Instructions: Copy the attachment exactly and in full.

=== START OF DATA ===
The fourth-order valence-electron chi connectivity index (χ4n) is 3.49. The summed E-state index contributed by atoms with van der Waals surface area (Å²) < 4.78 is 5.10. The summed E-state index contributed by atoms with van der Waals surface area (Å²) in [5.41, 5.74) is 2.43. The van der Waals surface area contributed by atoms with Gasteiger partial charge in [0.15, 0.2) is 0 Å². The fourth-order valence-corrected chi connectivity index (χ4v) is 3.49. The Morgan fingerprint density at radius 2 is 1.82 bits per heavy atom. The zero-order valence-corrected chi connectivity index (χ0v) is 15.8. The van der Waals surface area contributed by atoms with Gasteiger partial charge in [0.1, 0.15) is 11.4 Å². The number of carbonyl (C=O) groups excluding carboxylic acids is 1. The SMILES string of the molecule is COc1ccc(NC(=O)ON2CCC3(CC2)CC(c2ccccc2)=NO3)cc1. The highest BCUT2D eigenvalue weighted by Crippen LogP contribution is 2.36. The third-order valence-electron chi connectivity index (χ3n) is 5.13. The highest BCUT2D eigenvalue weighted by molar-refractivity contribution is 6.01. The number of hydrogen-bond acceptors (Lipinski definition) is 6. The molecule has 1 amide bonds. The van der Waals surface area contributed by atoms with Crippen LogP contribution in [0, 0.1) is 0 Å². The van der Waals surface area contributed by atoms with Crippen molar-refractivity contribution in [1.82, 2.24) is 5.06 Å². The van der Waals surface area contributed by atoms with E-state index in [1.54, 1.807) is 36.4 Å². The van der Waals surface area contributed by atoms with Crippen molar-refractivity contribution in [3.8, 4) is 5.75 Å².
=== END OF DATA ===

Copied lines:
The fourth-order valence-electron chi connectivity index (χ4n) is 3.49. The summed E-state index contributed by atoms with van der Waals surface area (Å²) < 4.78 is 5.10. The summed E-state index contributed by atoms with van der Waals surface area (Å²) in [5.41, 5.74) is 2.43. The van der Waals surface area contributed by atoms with Gasteiger partial charge in [0.15, 0.2) is 0 Å². The fourth-order valence-corrected chi connectivity index (χ4v) is 3.49. The Morgan fingerprint density at radius 2 is 1.82 bits per heavy atom. The zero-order valence-corrected chi connectivity index (χ0v) is 15.8. The van der Waals surface area contributed by atoms with Gasteiger partial charge in [0.1, 0.15) is 11.4 Å². The number of carbonyl (C=O) groups excluding carboxylic acids is 1. The SMILES string of the molecule is COc1ccc(NC(=O)ON2CCC3(CC2)CC(c2ccccc2)=NO3)cc1. The highest BCUT2D eigenvalue weighted by Crippen LogP contribution is 2.36. The third-order valence-electron chi connectivity index (χ3n) is 5.13. The highest BCUT2D eigenvalue weighted by molar-refractivity contribution is 6.01. The number of hydrogen-bond acceptors (Lipinski definition) is 6. The molecule has 1 amide bonds. The van der Waals surface area contributed by atoms with Crippen LogP contribution in [0, 0.1) is 0 Å². The van der Waals surface area contributed by atoms with Crippen molar-refractivity contribution in [1.82, 2.24) is 5.06 Å². The van der Waals surface area contributed by atoms with E-state index in [1.54, 1.807) is 36.4 Å². The van der Waals surface area contributed by atoms with Crippen molar-refractivity contribution in [3.8, 4) is 5.75 Å².